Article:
11 July 2012
Thanks to a number of people who brought this one to my attention, and apologies for my slow response (a consequence of my new job). A few days ago a large landslide affected Highway 83 between Roblin and Asessippi Provincial Park in Manitoba, Canada. CBC News has a good report on this landslide, if you can forgive the use of the terms “crater” and “sinkhole”, with some really neat images, such as this one:
The landslide, which appears to have been triggered by a month of heavy rainfall, has for obvious reasons caused the road to be closed. Unfortunately, mitigating this landslide is likely to be quite complex.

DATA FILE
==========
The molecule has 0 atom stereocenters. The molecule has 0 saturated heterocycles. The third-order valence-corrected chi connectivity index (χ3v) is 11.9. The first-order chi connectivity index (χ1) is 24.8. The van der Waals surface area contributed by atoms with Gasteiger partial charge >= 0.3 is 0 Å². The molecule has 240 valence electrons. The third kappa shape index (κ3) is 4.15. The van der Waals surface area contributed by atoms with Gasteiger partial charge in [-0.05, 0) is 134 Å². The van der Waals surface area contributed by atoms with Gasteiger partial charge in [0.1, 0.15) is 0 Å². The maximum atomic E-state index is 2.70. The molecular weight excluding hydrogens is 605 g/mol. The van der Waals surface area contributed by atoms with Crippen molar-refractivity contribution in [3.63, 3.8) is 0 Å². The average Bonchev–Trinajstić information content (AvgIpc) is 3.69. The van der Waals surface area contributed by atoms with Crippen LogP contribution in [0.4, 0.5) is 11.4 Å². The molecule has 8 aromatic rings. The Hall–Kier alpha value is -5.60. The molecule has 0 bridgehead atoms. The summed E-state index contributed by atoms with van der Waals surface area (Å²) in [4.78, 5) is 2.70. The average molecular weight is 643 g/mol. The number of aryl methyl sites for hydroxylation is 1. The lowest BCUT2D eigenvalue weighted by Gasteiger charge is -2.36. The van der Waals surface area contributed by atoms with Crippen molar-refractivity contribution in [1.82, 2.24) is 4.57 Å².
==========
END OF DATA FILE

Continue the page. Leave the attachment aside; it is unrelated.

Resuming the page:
A quick look at Google Earth yields what is I think the location of the landslide:
It appears to be a degraded scarp with active toe erosion. A zoom into what I think is the landslide area itself shows that the area below the road has the characteristic morphology of an old landslide, with hummocky terrain and a contorted water course. if I was investigating this landslide my hypothesis would be that this is a reactivation of an existing landslide. The potentially unstable area is quite large. Not that if you look carefully you can see that this section of road has multiple repairs, perhaps suggesting slow movement before this more recent event: